Yesterday I wrote about atonement as forgiveness. I showed that there truly is a substitionary aspect of the atonement that must be grasped. This is because our sins actually require the paytment of a debt, or what has been called a ransom price. These elements are all clearly present in the ancient faith, both in the Old Testament system and in the New Testament Gospels and epistles. Debates about “how” this debt was paid, or “to whom” it was paid, generally tend to get us off track. Let me take this point a bit further.
I earlier referenced Matthew 18 and the payment that comes about through the canceling of the debt, or through forgiveness. But this debt theme in Matthew 18 seems to refer to money. The point of the story is clearly meant to take us beyond a monetary debt. Consider the sin of adultery as just one poignant and powerful example, especially since this particular sin demonstrates the whole aspect of violating and breaking a God-ordained covenant.
A person trusts their marriage partner deeply but they commit adultery. The one sinned against is profoundly wounded by this grave sin. I have counseled more than my share of grieving women whose husbands (it does, of course, sometimes occur that the woman is sexually unfaithful to her husband) have broken their marital vow about being faithful until death. So what does the woman, in this particular case, choose to do?
She can rightly divorce her husband. But let’s say that she wants to try to save the marriage. If she is serious about this choice then she must adopt the stance of forgiveness. Her husband genuinely asks her to forgive him. She now has a real choice. She can truly forgive him. If she does then she must adopt the hurt and pain of her husband’s sin and then learn to treat him as if nothing every happened. This is not only near impossible, to do this requires amazing, divine grace. Yet it does happen. A wife finds it within her heart to forgive and then treat her husband as if this breach never happened. She takes on the pain and offense of all that her mate brought about for the sake of restoring the relationship. Jim Danaher adds, “In fact, the relationship may be better than ever, at least to the extent that the guilty party realizes that the innocent one cherishes the relationship to the extent of being willing to pay dearly to preserve it” (Eyes That See, Ears That Hear, 99).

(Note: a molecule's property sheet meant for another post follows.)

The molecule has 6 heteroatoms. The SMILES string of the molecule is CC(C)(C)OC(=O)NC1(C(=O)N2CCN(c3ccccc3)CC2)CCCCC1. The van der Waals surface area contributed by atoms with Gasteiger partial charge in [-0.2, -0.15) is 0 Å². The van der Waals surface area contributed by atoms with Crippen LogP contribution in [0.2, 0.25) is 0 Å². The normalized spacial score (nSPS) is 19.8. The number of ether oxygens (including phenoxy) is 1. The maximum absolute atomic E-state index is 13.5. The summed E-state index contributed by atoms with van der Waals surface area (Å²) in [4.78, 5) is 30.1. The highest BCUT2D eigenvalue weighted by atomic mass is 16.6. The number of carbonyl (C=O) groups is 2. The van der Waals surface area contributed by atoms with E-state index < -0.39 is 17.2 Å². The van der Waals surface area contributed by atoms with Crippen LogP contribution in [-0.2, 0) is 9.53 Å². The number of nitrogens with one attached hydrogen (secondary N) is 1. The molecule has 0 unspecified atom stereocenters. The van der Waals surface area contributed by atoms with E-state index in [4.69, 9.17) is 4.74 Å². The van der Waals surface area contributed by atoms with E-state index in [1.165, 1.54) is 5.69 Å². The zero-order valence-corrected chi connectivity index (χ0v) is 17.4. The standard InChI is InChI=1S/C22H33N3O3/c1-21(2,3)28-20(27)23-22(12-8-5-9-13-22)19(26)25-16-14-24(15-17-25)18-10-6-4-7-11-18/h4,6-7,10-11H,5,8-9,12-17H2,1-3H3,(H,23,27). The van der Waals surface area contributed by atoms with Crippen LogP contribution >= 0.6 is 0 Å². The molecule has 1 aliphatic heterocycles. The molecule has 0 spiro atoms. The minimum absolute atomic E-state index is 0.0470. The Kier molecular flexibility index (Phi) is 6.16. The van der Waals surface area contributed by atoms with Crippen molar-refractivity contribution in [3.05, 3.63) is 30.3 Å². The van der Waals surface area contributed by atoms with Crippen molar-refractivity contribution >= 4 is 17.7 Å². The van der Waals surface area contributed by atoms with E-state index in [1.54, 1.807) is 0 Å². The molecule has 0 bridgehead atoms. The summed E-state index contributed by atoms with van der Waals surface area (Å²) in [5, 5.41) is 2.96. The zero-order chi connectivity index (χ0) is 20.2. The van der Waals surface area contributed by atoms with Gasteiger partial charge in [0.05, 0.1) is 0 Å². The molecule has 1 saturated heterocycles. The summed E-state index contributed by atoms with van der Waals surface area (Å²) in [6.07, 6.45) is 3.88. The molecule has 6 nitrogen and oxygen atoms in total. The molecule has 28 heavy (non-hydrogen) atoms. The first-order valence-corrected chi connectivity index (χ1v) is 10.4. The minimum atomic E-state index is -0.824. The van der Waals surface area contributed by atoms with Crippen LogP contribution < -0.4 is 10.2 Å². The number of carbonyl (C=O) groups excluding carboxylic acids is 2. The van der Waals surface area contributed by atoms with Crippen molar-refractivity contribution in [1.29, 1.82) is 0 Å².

This situation for the innocent party in this context is very different from that of the party who has sinned. The person who forgives must genuinely calculate the desire to restore the relationship to its previous state and (also) whether or not it is worth the pain to make this choice they do not have to make. Danher rightly concludes, “When most of us make such a calculation, we are only willing to forgive if we judge the hurt to be something we can bear. If we think the offense is unbearable, we choose not to restore the relationship, and by so doing we equally chose not to forgive; that is, we do not forgive as God forgives” (Eyes That See, Ears That Hear, 100).
How can we communicate this awesome act of Christ’s death for our sin to the modern world? If you answer too quickly and easily I believe you’ve made a mistake. I will say more about this question next week but let me say again that we need to be absolutely certain that we are being truly faithful to the witness of Scripture and the good news of Jesus for all people everywhere. My concern is that we have substituted a view, or a human model for explaining what Christ did for us, in place of the death of Christ itself, which is truly the good news of God’s radical forgiveness for all who come to the dying and risen Lamb who delivers all who call upon him. Whoever you are, my dear reader, flee to the dying and risen Jesus alone. He will never reject you! God has made it plain that he forgives all who come to him through his Son.